Detailed survey map of the region centered on the course of the Missouri River, published as part of the Surveys to find the most practicable routes from the Mississippi River to the Pacific Ocean.
The present map is one of the first maps created by the so-called Gunnision-Beckwith Expedition, which would end tragically in modern day Utah, the so-called Gunnison Massacre, and led to a controversy which included a theory that the massacre was the result of a militant Mormon conspiracy to keep the Transcontinental Railroad out of Utah (see below).
This map details the proposed routes across the territories of Missouri and part of Kansas. Three proposed railroad routes are shown and named:
- The North Missouri R.R. heads north from above Washington on the Missouri River
- The Pacific R.R. follows the Missouri R. to Jefferson City then on to Independence where it reconnects with the Missouri and then moves upstream along the Kansas River.
- The South West Branch heads southwest to Springfield and beyond
The map begins just west of St. Louis and the confluence of the Mississippi River and the Missouri River. Towns shown including Hannibal, Jefferson City, Naples, Quincy, Burlington, Warsaw, Keokuk, St. Joseph, Lexington, Independence, Kansas City, West Port, Lawrence, and Springfield.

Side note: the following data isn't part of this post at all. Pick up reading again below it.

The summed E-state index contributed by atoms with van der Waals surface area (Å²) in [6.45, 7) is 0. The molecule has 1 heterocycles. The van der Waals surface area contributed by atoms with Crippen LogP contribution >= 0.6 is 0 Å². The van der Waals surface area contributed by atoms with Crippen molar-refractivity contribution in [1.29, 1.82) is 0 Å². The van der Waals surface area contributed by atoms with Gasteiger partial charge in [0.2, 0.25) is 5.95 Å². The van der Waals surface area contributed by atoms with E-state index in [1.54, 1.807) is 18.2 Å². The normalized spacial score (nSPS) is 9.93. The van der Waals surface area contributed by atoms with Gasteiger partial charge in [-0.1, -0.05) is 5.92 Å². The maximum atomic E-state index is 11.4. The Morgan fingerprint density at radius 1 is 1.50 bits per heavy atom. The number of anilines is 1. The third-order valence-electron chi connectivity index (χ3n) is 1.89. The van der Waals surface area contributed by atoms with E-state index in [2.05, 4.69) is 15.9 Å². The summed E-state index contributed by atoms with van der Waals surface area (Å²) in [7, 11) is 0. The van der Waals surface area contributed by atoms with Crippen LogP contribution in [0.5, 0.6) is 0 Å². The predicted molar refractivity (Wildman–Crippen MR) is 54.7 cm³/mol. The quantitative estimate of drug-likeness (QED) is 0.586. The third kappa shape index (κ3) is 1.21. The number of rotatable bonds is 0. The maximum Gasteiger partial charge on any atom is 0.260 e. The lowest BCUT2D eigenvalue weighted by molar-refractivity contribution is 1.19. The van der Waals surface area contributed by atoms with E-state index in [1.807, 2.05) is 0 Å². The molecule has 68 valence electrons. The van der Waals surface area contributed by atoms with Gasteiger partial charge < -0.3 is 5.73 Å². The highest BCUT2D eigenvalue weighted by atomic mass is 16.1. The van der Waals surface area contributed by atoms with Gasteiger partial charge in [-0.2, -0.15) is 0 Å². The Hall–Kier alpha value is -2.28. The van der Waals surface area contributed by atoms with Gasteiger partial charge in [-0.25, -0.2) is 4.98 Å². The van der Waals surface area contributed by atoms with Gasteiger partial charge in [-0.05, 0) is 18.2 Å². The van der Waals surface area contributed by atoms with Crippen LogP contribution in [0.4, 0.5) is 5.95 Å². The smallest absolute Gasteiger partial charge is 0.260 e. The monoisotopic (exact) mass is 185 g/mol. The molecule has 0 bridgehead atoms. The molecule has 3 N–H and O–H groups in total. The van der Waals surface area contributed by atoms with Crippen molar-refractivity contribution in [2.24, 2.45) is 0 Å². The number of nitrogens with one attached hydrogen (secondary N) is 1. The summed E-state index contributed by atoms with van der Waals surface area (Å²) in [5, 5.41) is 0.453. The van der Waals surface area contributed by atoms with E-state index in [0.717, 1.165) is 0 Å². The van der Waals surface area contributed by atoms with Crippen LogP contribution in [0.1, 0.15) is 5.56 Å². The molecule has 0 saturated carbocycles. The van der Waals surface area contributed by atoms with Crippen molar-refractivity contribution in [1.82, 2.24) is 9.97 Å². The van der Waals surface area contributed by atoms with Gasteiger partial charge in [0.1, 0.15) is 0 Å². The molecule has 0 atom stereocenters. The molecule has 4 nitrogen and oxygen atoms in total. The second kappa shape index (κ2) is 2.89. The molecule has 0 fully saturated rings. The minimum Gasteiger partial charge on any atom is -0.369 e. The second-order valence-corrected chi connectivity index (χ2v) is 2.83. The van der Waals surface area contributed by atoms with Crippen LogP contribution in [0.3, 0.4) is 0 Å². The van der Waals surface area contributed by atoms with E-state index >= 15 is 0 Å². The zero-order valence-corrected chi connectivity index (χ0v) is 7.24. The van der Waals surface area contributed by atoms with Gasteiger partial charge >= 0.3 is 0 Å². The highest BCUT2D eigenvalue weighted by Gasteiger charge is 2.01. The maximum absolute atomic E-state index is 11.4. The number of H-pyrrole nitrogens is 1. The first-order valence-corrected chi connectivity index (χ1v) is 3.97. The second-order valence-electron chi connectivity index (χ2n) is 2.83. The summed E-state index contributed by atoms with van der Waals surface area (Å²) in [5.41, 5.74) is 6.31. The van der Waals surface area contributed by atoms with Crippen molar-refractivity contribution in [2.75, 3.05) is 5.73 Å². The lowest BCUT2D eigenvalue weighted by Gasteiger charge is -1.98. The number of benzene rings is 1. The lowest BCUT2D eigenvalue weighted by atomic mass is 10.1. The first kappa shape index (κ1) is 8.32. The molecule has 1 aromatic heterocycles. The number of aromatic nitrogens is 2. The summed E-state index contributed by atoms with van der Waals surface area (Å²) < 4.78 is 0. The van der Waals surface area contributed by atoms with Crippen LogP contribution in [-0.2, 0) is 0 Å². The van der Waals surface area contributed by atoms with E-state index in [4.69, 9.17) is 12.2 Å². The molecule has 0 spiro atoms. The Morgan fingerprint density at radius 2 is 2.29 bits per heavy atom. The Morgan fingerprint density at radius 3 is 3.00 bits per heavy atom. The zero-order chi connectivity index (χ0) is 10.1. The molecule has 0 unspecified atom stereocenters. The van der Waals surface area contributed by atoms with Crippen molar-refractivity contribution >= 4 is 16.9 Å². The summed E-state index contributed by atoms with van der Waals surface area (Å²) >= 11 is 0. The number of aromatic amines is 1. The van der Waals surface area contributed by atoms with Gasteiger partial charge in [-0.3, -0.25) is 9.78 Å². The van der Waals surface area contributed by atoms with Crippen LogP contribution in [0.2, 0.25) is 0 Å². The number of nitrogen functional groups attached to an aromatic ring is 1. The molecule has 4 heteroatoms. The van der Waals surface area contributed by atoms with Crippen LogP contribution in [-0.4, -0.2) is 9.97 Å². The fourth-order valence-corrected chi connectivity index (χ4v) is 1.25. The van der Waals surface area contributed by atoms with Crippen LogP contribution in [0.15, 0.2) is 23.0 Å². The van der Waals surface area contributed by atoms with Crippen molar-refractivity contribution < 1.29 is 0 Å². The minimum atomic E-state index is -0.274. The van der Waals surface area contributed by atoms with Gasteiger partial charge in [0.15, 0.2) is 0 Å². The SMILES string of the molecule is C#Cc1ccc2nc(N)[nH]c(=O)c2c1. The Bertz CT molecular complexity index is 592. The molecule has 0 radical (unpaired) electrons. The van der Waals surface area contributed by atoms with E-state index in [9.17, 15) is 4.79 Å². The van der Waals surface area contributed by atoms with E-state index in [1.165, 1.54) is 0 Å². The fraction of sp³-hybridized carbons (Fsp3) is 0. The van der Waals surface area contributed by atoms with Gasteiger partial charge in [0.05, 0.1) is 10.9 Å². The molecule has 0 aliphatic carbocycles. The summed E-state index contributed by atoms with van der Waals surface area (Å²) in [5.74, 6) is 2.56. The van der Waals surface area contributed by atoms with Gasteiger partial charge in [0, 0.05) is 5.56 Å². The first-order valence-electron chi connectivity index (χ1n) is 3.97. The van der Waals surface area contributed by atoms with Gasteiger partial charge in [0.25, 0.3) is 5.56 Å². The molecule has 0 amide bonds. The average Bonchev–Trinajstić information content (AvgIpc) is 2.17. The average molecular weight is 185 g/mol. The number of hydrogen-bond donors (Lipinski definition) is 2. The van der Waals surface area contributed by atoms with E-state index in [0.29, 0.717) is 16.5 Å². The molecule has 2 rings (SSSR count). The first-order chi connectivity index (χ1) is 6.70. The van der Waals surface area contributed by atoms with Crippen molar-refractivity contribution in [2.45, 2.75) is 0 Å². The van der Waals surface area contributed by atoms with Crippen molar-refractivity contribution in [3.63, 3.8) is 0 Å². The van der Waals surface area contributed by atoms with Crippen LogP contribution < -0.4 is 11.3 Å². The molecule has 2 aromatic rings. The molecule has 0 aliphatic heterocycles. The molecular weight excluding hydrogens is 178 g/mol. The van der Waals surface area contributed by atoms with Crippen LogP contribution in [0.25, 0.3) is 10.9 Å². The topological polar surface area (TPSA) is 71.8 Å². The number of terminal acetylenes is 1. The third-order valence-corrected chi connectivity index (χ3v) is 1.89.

The map provides the best Hydrographical detail of the region to date.
On May 3, 1853, John Williams Gunnison received orders to take charge of an expedition to survey a route for a Pacific railroad between the 38th and 39th parallels. The surveying party left St. Louis, Missouri, in June 1853 and arrived by mid-October in Manti, Utah Territory. In Utah Territory, with Lieutenant E. G. Beckwith as assistant commander, Gunnison began the survey of a possible route, surveying areas across the Rocky Mountains via the Herfano River, through Cochetopa Pass, and by way of the present Gunnison and Green rivers to the Sevier River. His journey took him through the Tomichi Valley in Colorado, where the town of Gunnison is named in his honor. After crossing the Tomichi Valley, the survey team encountered the Black Canyon, carved by the Gunnison River which was also named in his honor. The team was forced to turn South to get around the canyon.
The weather was beginning to turn "cold and raw" with snow flurries and Captain Gunnison sought to speed up mapping before returning to winter quarters. At Lake Sevier, the team was divided into two detachments. On the morning of October 26, 1853, Gunnison and the eleven men in his party were attacked by a band of Pahvants (Ute). In the resulting massacre, Gunnison and seven of his men were killed. Several survivors of the attack alerted the other detachment of the survey team, who rode to aid Gunnison and his party. An additional survivor of the attack and the bodies of the victims were retrieved later that day. Killed with Gunnison were Richard H. Kern (topographer and artist), F. Creuzfeldt (botanist), Wiliam Potter (a Mormon guide), Private Caulfield, Private Liptoote, Private Mehreens, and John Bellows (camp roustabout.).